Configuring Apache

By default, Apache reads a single configuration file called httpd.conf. Every Apache source distribution comes with a set of sample configuration files. In the standard Apache source distribution, you will find a directory called conf, which contains sample configuration files with the -dist extension.

The very first step you need to take before you modify this file is to create a backup copy of the original. The httpd.conf file has two types of information: comments and server directives. Lines starting with a leading # character are treated as a comment line; these comments have no purpose for the server software, but they serve as a form of documentation for the server administrator.

You can add as many comments as you want; the server simply ignores all comments when it parses the file. Except for the comments and blank lines, the server treats all other lines as either complete or partial directives. A directive is like a command for the server.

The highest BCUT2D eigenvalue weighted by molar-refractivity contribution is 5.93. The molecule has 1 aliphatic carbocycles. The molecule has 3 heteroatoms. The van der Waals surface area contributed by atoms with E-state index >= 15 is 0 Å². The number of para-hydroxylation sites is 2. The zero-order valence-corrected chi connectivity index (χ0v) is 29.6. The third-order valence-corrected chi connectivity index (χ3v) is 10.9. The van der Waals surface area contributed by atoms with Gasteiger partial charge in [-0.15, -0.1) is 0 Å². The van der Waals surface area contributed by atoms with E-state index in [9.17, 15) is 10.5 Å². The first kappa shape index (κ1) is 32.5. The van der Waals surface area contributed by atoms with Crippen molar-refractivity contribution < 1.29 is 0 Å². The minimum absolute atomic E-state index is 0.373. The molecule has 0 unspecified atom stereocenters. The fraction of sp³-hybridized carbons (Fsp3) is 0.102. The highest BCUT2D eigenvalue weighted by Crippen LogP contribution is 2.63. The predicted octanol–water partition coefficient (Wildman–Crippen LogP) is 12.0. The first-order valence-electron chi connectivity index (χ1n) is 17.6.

It tells the server to do a certain task in a particular fashion. While editing the httpd.conf file, you need to make certain decisions regarding how you want the server to behave. The httpd.conf file does not actually have any section delimiter. But it will help you understand the configuration file better if you think of it.

There are configuration directives that create the global server environment that applies to everything; there are configuration options that apply to the main (default) Web site Apache servers, and there are configuration directives that only apply to optional virtual hosts. Because Apache uses a single configuration file, a site with lots of virtual hosts will have a very large file and management of the configuration becomes very cumbersome.